I gave a talk on some my findings from a pilot study I conducted in Montréal prior to beginning my doctoral studies in Oslo. Between 2011 and 2013, I (psychogeographically) walked over 600 kilometres and took more than 15,000 photographs. The Québec student uprising — also known as the ‘printemps érable or ‘maple spring’ — just so happened to take place during this time in the spring of 2012. During the height of the ‘maple spring’, over half of the post-secondary student population were on strike, marching daily and nightly in response to the Québec government’s proposal to raise university tuition by 300% over 5 years.  Speaking in a session on youth and arts activism, I shared some of the photographs from my fieldwork and disccussed how students used graffiti and street art as a means to mobilise and further their political cause. I suggest that when citizens become disenfranchised, the streets become an important place for political thought.

A show of solidarity from the inside out, Montréal (2012).
‘La jeunesse contre la hausse’ (‘Youth against the hike’), Montréal (2012).
Red square as a symbol of the uprising, Montréal (2012).
Hand-printed political poster reminiscent of Paris 68. The body of the bird is in the shape of the province of Québec and the text ‘état sauvage’ translates roughly as ‘wild state’, Montréal (2012).
Queen Victoria silenced outside of McGill University with red tape, Montréal (2012).
 Political poster by the student group CLASSE, Montréal (2012).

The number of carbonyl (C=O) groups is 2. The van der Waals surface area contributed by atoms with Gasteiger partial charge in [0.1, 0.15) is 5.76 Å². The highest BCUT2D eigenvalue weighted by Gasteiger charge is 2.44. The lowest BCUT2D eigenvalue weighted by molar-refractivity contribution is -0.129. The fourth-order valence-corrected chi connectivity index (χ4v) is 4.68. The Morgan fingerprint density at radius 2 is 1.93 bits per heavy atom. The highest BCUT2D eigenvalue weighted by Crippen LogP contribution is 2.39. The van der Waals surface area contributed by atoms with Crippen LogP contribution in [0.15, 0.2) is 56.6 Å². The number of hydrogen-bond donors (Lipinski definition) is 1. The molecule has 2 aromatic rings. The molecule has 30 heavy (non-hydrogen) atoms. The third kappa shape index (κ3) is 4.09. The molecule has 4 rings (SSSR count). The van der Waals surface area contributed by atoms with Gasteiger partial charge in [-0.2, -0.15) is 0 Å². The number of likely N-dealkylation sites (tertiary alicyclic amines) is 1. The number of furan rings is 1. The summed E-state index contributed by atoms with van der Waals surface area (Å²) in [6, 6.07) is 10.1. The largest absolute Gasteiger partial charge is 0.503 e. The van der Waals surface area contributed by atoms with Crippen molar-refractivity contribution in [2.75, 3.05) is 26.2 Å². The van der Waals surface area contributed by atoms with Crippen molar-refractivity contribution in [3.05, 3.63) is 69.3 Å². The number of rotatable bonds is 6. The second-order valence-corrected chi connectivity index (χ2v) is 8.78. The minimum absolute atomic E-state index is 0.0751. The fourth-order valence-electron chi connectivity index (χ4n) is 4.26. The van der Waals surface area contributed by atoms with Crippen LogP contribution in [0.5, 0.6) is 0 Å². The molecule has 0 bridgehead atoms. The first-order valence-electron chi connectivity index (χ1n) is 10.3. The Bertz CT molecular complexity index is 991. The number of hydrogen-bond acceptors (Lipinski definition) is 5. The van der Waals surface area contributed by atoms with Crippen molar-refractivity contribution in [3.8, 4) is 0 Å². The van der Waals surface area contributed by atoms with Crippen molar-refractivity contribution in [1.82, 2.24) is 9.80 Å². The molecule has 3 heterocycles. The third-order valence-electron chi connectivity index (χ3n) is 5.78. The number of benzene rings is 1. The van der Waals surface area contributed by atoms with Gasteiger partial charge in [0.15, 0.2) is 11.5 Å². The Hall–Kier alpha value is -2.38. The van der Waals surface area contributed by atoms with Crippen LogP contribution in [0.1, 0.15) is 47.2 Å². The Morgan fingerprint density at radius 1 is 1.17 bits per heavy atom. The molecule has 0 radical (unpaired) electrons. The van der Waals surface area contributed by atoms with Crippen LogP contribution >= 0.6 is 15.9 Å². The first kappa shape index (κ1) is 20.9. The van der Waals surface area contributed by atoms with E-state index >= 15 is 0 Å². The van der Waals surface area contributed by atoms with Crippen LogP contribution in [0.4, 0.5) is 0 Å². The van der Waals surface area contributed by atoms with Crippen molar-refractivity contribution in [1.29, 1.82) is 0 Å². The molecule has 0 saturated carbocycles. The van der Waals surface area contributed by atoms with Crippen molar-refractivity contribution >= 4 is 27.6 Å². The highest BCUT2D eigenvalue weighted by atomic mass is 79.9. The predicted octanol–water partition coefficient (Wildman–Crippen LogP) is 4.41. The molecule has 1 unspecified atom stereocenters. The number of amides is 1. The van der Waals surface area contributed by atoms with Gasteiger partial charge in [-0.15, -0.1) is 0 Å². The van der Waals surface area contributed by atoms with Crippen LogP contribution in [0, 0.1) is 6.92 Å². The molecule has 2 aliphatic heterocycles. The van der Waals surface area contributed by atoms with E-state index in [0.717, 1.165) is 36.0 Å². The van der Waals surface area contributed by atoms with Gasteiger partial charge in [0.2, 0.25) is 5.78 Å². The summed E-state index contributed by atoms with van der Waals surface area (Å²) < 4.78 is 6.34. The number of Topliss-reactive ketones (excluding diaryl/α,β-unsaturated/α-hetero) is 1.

Protest on 22 May 2012, marking 100 consecutive days of protest and dubbed by organisers as the ‘largest act of civil disobedience in Canadian history’, Montréal (2012).
‘Le quartier des spectacles’ (‘Entertainment Quarter’) becomes ‘Le quartier de la grève’ (‘Strike Quarter’), Montréal (2012).

Time to cook meth

Berlin, where I recently was for a departmental seminar,  was visually overwhelming, slightly overstimulating, and absolutely wonderful. I actually refrained from taking too many photographs as I am trying to establish something they call, um, “work-life balance”. It is not always easy when your field is the city, your methods are visual, and you always have a camera on hand. So, despite trying not to work, I managed to sneak a few photographs, mostly around Kreuzberg where I stayed with a friend or a couple days prior to our staff seminar. Here are a few shots from here and there.

Alexanderplatz, Mitte, Berlin (2015)
‘Time to cook meth’, Kreuzberg, Berlin (2015)
‘Yuppies raus aus Krzberg’ / ‘Yuppies out of Krzberg’, Kreuzberg, Berlin (2015)
‘Fisch-feinkost’ / ‘Fish-delicatessen’, Kreuzberg, Berlin (2015)
‘Militant gegen gentrifizierung’ / ‘Militantly against gentrification’, Kreuzberg, Berlin (2015)
1UP crew, Mitte, Berlin (2015)
Fuck da police!, Prenzlauer Berg, Berlin (2015)
‘Lust stories fuck’ (piece by artist TMNK from NYC), Mitte, Berlin (2015)
Made in GDR, Prenzlaeur Berg, Berlin (2015)